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Violin Lessons: Intermediate Vibrato

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[MUSIC]
In this second look at vibrato,
I'd like to talk about how vibrato needs
to vary
according to several different factors.
One is the string, G string the thickest
of the four strings simple can't
tolerate the same kind of narrow and fast
vibrato that the E string could.
[SOUND] It just sounds pinched or, or
choked.
So, whatever your default vibrato speed,
it needs to be a little slower on
the lowest string, faster on the highest
string and the width will also vary.
G string naturally will have a wider and a
slower bravado.
E-string narrow and faster, now that's
relative.
Doesn't mean that all your bravado on the
G string needs to be quote unquote,
slow and wide.
But if you were playing the same theme in
different octaves.
[MUSIC]
You'd
wanna change it
on the G string.
[MUSIC]
And that's for a couple different reasons.
One, one is just physical that the string
is thicker it doesn't respond as quickly.
But also because composers choose the
octave in which they write
notes in which they write lines based on
the sound they have in mind.
So the G string is simply going to have a
different quality of sound.
It is going to say something different and
the vibrato needs to reflect that.
Think also now about, how you can connect
vibrato through several different notes.
The most important points are the
beginnings and the ends.
Too often, I hear people starting the
vibrato late and
cutting it out early, and we get these bad
habits.
[MUSIC]
There's
simply no way to make a cohesive line like
that.
The vibrato at the very end of the bow and
at the very beginning of the bow needs to
be maintained.
[MUSIC]
In this way you can sing a whole line and
you won't have dead notes which
are the other bane of vibrato.
Dead notes come in most frequently when
the speed
of the notes is in that sort of in between
phase.
Where it's slow enough to be vibrated but
quick enough that often we get distracted
and we forget to listen for dead notes.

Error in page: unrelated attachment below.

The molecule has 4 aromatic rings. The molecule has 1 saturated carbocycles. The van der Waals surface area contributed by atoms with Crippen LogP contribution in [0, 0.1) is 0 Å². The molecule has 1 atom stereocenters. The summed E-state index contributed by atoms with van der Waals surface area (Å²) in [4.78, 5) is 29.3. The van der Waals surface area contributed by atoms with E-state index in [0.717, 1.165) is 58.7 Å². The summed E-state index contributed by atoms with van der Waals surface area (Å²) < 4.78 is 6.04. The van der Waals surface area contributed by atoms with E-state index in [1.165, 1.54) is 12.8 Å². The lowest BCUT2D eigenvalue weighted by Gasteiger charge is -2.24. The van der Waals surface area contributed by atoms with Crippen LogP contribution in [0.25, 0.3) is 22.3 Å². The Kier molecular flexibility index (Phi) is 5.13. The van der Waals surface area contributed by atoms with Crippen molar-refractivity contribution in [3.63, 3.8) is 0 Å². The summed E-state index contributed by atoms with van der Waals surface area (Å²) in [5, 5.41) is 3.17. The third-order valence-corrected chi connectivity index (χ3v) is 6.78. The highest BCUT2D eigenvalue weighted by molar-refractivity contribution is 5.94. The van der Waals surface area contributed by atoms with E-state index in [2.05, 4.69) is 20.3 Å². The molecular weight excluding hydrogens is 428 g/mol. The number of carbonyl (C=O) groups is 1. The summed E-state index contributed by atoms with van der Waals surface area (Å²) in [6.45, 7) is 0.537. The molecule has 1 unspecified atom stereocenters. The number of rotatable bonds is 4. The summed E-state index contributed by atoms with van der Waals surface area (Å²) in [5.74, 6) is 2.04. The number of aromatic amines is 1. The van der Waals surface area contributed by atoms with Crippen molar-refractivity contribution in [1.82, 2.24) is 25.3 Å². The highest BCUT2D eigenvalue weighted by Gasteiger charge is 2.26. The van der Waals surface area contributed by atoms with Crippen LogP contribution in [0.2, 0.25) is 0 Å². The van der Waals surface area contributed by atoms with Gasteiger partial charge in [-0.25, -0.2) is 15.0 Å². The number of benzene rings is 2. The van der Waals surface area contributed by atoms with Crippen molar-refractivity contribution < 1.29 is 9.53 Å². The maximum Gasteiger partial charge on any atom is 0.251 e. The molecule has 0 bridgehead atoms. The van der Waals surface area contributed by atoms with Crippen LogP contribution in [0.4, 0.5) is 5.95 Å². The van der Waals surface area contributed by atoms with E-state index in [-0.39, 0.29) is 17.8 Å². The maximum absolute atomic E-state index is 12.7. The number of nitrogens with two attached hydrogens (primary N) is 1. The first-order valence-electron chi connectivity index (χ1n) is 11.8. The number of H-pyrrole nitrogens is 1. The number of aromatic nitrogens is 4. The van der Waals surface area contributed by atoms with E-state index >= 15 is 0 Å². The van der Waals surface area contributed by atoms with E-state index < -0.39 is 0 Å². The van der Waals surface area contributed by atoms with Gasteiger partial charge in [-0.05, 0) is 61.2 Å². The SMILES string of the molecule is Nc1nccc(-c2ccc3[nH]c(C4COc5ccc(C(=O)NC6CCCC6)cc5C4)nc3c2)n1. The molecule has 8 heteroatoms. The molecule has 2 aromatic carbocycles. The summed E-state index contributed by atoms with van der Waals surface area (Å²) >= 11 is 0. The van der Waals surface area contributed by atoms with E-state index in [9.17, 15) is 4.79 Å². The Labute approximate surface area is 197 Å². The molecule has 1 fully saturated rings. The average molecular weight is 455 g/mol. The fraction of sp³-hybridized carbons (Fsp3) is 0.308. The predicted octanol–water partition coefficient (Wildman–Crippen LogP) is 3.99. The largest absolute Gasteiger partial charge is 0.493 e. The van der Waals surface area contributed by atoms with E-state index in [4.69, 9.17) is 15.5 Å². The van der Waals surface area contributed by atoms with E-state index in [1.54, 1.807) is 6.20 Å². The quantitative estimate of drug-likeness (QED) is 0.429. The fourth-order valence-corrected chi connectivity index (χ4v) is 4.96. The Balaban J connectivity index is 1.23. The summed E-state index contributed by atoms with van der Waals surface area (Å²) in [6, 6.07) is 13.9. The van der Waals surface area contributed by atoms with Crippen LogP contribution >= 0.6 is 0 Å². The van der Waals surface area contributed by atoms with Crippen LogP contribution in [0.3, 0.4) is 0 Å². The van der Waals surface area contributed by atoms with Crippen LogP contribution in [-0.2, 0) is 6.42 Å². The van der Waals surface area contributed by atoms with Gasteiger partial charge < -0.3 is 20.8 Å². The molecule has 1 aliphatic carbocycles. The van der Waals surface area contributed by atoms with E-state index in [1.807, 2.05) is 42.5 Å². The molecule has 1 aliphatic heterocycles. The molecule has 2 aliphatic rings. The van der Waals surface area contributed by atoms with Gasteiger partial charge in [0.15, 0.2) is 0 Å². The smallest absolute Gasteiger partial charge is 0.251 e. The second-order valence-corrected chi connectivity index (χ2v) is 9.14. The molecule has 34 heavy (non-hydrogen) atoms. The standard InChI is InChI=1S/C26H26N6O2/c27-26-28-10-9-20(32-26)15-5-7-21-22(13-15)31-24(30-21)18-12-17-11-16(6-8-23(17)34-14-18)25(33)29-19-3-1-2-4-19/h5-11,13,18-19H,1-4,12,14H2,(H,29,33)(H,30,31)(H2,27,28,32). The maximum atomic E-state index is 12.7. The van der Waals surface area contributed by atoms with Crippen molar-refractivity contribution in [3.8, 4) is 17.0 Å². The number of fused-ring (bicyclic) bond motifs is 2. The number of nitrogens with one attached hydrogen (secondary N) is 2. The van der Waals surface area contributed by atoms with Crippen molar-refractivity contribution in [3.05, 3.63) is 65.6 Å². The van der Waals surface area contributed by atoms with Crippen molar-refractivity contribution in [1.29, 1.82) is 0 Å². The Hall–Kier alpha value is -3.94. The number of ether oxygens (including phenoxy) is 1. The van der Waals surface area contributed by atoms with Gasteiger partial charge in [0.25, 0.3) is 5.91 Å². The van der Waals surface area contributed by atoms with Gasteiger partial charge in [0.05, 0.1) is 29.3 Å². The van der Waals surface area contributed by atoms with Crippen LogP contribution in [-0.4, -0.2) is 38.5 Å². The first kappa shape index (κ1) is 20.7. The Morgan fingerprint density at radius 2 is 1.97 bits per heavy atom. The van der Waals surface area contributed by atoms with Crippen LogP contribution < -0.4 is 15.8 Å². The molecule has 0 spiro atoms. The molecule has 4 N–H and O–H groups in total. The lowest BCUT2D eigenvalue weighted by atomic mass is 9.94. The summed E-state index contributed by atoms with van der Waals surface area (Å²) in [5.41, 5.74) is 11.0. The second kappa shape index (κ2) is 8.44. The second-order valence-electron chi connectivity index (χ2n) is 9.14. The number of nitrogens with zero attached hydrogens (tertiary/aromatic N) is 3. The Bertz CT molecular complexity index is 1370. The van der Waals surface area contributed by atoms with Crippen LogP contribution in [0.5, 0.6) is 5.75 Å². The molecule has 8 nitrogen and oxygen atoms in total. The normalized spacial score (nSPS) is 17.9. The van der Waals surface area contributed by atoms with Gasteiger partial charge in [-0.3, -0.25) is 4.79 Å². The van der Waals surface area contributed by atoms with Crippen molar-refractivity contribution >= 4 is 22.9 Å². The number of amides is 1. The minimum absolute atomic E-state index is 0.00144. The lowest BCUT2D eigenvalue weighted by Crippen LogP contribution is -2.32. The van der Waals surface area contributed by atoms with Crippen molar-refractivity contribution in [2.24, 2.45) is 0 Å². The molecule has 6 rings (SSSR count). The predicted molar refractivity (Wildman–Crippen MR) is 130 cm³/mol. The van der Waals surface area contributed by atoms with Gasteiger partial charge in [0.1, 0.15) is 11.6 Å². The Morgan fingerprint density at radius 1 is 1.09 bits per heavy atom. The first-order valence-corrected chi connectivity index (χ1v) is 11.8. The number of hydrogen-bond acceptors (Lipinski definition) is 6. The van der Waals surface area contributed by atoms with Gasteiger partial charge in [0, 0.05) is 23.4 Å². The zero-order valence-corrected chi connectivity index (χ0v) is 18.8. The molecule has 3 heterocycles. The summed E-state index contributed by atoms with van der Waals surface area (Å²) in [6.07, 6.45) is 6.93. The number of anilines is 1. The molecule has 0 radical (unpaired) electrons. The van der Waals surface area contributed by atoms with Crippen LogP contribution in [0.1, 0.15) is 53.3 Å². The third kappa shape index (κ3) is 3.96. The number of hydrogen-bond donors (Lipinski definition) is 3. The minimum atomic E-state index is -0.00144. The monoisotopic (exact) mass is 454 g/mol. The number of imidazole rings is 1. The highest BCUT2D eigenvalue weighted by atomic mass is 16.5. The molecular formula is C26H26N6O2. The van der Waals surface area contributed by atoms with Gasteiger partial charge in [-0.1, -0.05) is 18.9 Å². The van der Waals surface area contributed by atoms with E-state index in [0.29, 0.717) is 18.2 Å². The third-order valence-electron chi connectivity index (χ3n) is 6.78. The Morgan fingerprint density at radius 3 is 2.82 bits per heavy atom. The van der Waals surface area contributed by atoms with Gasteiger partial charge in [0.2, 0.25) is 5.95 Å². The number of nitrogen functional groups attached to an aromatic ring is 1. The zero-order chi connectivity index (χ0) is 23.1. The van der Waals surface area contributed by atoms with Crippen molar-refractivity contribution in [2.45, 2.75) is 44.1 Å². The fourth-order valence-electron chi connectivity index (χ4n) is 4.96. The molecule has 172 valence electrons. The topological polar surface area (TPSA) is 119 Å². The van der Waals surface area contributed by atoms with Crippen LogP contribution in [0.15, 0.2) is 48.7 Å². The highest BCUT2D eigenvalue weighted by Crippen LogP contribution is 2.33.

[MUSIC]
It's very easy with certain
fingers, most usually one and
four to have dead notes where
we just forget to vibrate in.
[MUSIC]
Or
delayed bravado as I did on that last
note.
It takes a long time and
a lot of conscientious listening to
eliminate dead notes.
Not that we wanna vibrate every note all
the time but
you have to be able to vibrate every note
when you want to.
It's much easier to remember to place a
dead note deliberately than it is
to vibrate every note if you're not in the
absolute habit of doing it.
Last thing I wanna talk about are bravado
accents,
these often happen on the E string and
it's a bravado accent if it's an accent
you didn't intend to put in with the bow.
But is just caused by the left hand.
[MUSIC]
It's often a question of vibrato and
finger pressure on the string.
We all have certain fingers that are
stronger vibrators than other ones.
And so you always have to be on guard but
the vibrato matches across the four
fingers and
that no one finger is hijacking the
vibrato and placing an accent.
So what I'd like to see from you in the
video is a scale on each string,
let's say going up an octave.
[MUSIC]
So I can see how your bravado
changes from the G to the E string.
The bravado should be continuous that it
goes from one note to the next
without a gap.
Then I'd like you to start the scale a
whole octave up from the open string
because as you get closer to the bridge
and the string length gets shorter,
the vibrato will have to get a little more
focused as well.
[MUSIC]
Just to maintain the same sound and
the same expression.
Finally, I'd like you to show me a scale
on any string you'd like,
any octave, but one note per bow.
So that I can see your bravado continuing
right up through the bow change and
in to the beginning of the next note.
[MUSIC]